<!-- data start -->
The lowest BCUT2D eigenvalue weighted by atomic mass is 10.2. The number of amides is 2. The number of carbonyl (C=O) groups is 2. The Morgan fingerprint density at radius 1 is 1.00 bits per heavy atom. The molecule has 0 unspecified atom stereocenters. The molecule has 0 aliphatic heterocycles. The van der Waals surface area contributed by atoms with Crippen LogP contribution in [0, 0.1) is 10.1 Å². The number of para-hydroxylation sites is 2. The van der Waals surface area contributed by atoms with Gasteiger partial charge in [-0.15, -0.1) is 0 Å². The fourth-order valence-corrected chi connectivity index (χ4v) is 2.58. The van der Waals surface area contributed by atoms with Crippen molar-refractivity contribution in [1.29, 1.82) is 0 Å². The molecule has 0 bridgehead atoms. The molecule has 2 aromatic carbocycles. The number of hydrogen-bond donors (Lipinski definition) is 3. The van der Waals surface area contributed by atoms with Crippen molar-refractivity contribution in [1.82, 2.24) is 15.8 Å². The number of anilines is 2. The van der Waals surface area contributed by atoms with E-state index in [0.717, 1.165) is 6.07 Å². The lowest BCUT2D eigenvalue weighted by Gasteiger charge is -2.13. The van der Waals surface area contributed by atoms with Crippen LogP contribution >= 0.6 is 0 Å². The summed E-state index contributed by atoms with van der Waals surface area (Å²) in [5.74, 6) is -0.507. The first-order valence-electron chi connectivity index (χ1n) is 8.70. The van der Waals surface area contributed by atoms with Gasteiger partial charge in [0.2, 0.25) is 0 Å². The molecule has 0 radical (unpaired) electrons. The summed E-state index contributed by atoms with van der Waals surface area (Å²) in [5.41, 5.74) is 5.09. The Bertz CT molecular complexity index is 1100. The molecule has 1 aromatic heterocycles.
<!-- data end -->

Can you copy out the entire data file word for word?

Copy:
The lowest BCUT2D eigenvalue weighted by atomic mass is 10.2. The number of amides is 2. The number of carbonyl (C=O) groups is 2. The Morgan fingerprint density at radius 1 is 1.00 bits per heavy atom. The molecule has 0 unspecified atom stereocenters. The molecule has 0 aliphatic heterocycles. The van der Waals surface area contributed by atoms with Crippen LogP contribution in [0, 0.1) is 10.1 Å². The number of para-hydroxylation sites is 2. The van der Waals surface area contributed by atoms with Gasteiger partial charge in [-0.15, -0.1) is 0 Å². The fourth-order valence-corrected chi connectivity index (χ4v) is 2.58. The van der Waals surface area contributed by atoms with Crippen molar-refractivity contribution in [1.29, 1.82) is 0 Å². The molecule has 0 bridgehead atoms. The molecule has 2 aromatic carbocycles. The number of hydrogen-bond donors (Lipinski definition) is 3. The van der Waals surface area contributed by atoms with Crippen molar-refractivity contribution in [1.82, 2.24) is 15.8 Å². The number of anilines is 2. The van der Waals surface area contributed by atoms with E-state index in [0.717, 1.165) is 6.07 Å². The lowest BCUT2D eigenvalue weighted by Gasteiger charge is -2.13. The van der Waals surface area contributed by atoms with Crippen LogP contribution >= 0.6 is 0 Å². The summed E-state index contributed by atoms with van der Waals surface area (Å²) in [5.74, 6) is -0.507. The first-order valence-electron chi connectivity index (χ1n) is 8.70. The van der Waals surface area contributed by atoms with Gasteiger partial charge in [0.2, 0.25) is 0 Å². The molecule has 0 radical (unpaired) electrons. The summed E-state index contributed by atoms with van der Waals surface area (Å²) in [5.41, 5.74) is 5.09. The Bertz CT molecular complexity index is 1100. The molecule has 1 aromatic heterocycles.